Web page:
August 4, 2020
Chao Ma, Ph.D., CFA, FRM, Global Portfolio and Investment Strategist
Equity Sectors to Watch as the U.S. Dollar Weakens
Returns of equities and sectors in six dollar-weakening periods from January 1988 through June 2020
A rising U.S. budget deficit, an almost-doubled Federal Reserve balance sheet, and 25% more U.S. currency in circulation could continue to put downward pressure on the U.S. dollar relative to other major currencies. U.S. companies in the Information Technology and Materials sectors—with a significant share of sales from overseas—have seen their stock prices outperform when the dollar weakens. Conversely, sectors heavily focused on U.S. business—including Utilities and Consumer Discretionary—have lagged.
Considering the influence of a weakening dollar in isolation can be misleading. For example, Developed Market (ex-U.S.) and Emerging Market Equities have tended to outperform in dollar-weakening periods. Some of this was likely due to a more favorable international economic outlook and more preferential overseas investment opportunities—a trend that is less evident today.
What it may mean for investors
We favor a holistic investment approach that takes into consideration macroeconomic, valuation, and sentiment factors—along with currency movement—when exploring equity-market opportunities. We currently favor U.S. over international equities—along with higher-quality asset classes and sectors such as U.S. Large Cap Equities and Information Technology—to potentially capitalize on market leadership and to “hedge” against potential uncertainties in the evolving pandemic and the upcoming elections.
Each asset class has its own risk and return characteristics. The level of risk associated with a particular investment or asset class generally correlates with the level of return the investment or asset class might achieve. Stock markets, especially foreign markets, are volatile. Stock values may fluctuate in response to general economic and market conditions, the prospects of individual companies, and industry sectors. Foreign investing has additional risks including those associated with currency fluctuation, political and economic instability, and different accounting standards. These risks are heightened in emerging markets.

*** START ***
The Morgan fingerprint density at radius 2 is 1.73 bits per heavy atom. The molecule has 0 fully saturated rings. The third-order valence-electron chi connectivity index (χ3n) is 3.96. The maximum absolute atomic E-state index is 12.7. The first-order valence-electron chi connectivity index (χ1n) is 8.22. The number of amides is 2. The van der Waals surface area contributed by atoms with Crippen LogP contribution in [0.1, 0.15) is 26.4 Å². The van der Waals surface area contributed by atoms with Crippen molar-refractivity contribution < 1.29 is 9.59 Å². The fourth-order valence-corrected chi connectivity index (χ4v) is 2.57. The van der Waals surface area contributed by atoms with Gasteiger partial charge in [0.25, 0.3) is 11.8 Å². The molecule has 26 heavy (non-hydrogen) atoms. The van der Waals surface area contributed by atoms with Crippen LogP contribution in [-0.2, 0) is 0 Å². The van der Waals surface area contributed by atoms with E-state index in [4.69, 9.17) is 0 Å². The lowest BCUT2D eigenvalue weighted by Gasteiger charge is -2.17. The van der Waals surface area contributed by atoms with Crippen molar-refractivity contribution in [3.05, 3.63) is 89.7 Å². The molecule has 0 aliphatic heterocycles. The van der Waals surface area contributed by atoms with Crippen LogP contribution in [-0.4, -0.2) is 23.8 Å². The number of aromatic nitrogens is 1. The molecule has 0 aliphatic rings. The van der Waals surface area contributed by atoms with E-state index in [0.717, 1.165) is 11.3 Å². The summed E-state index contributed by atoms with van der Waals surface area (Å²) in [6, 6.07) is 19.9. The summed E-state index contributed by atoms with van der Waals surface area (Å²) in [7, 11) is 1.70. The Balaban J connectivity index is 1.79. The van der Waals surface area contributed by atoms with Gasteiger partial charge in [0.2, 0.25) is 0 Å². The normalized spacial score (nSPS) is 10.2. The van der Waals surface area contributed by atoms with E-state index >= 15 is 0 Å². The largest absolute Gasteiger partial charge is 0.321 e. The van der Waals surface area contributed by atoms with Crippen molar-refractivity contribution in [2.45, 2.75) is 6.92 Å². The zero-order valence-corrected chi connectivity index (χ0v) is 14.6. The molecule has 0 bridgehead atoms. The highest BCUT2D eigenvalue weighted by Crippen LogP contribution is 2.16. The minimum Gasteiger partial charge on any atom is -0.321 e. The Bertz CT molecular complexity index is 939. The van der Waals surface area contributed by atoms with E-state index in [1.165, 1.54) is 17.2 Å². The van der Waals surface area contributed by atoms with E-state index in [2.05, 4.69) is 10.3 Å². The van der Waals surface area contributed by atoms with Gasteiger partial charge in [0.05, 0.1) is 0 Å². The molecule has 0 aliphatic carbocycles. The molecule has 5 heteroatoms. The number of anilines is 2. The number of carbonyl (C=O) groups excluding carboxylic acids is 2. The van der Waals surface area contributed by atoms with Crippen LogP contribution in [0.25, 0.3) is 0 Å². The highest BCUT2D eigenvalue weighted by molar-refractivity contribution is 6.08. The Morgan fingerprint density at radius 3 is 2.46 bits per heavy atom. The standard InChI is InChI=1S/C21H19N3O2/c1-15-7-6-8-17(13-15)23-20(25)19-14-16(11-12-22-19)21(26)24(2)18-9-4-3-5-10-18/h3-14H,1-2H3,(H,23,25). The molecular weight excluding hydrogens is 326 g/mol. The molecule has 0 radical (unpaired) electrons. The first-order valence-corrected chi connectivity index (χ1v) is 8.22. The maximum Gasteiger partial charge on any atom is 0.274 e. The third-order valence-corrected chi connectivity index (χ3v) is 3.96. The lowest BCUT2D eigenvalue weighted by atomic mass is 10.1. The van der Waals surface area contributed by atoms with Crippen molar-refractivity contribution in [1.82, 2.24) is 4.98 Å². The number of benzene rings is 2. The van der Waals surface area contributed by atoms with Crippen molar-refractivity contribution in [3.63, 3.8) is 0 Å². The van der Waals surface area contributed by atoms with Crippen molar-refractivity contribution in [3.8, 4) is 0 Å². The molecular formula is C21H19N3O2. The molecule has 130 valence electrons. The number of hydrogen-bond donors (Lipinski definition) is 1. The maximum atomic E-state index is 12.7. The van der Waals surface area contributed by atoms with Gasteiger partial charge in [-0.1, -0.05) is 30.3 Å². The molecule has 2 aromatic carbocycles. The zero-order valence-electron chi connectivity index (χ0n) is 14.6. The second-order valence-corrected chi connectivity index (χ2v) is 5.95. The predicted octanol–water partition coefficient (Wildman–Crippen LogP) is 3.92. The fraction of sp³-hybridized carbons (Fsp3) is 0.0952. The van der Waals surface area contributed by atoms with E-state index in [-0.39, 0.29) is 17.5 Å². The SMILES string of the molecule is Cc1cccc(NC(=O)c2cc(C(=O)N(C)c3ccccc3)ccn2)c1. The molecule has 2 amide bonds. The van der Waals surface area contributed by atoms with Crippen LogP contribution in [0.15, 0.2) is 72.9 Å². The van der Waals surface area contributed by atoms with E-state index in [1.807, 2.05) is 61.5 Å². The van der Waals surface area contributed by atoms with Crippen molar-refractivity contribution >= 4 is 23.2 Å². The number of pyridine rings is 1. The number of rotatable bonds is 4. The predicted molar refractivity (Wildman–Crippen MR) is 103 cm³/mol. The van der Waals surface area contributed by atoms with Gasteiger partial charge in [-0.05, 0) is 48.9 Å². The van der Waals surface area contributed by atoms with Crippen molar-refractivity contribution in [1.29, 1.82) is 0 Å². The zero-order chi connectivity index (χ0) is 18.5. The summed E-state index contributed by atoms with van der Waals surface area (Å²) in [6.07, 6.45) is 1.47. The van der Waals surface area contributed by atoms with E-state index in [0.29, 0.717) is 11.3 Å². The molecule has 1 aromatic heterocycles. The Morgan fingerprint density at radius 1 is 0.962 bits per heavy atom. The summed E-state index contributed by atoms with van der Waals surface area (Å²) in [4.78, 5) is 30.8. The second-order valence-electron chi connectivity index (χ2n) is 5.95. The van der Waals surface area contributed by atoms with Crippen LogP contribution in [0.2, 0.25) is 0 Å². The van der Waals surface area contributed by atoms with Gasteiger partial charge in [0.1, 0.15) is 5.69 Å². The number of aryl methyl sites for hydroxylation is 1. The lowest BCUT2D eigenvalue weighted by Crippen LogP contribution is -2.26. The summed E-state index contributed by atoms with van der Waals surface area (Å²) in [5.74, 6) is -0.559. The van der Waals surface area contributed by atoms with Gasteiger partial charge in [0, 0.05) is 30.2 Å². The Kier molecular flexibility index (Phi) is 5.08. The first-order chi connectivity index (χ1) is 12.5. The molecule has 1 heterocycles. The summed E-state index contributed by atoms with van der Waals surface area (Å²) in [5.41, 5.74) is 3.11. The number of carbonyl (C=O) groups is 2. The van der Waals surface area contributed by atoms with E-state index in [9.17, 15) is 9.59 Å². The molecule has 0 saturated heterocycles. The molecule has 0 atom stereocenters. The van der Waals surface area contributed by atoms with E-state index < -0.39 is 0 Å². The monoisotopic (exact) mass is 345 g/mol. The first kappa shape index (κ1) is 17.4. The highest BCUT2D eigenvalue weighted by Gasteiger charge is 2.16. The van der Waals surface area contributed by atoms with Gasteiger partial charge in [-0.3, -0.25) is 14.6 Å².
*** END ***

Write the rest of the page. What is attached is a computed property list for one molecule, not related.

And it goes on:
Communication services companies are vulnerable to their products and services becoming outdated because of technological advancement and the innovation of competitors. Companies in the communication services sector may also be affected by rapid technology changes; pricing competition, large equipment upgrades, substantial capital requirements and government regulation and approval of products and services. In addition, companies within the industry may invest heavily in research and development which is not guaranteed to lead to successful implementation of the proposed product. Risks associated with the Consumer Discretionary sector include, among others, apparel price deflation due to low-cost entries, high inventory levels and pressure from e-commerce players; reduction in traditional advertising dollars, increasing household debt levels that could limit consumer appetite for discretionary purchases, declining consumer acceptance of new product introductions, and geopolitical uncertainty that could affect consumer sentiment. Consumer Staples industries can be significantly affected by competitive pricing particularly with respect to the growth of low-cost emerging market production, government regulation, the performance of the overall economy, interest rates, and consumer confidence. The Energy sector may be adversely affected by changes in worldwide energy prices, exploration, production spending, government regulation, and changes in exchange rates, depletion of natural resources, and risks that arise from extreme weather conditions. Investing in the Financial services companies will subject an investment to adverse economic or regulatory occurrences affecting the sector. Some of the risks associated with investment in the Health Care sector include competition on branded products, sales erosion due to cheaper alternatives, research and development risk, government regulations and government approval of products anticipated to enter the market. There is increased risk investing in the Industrials sector. The industries within the sector can be significantly affected by general market and economic conditions, competition, technological innovation, legislation and government regulations, among other things, all of which can significantly affect a portfolio’s performance. Materials industries can be significantly affected by the volatility of commodity prices, the exchange rate between foreign currency and the dollar, export/import concerns, worldwide competition, procurement and manufacturing and cost containment issues. Real estate investments have special risks, including possible illiquidity of the underlying properties, credit risk, interest rate fluctuations, and the impact of varied economic conditions. Risks associated with the Technology sector include increased competition from domestic and international companies, unexpected changes in demand, regulatory actions, technical problems with key products, and the departure of key members of management. Technology and Internet-related stocks, especially smaller, less-seasoned companies, tend to be more volatile than the overall market. Utilities are sensitive to changes in interest rates, and the securities within the sector can be volatile and may underperform in a slow economy.
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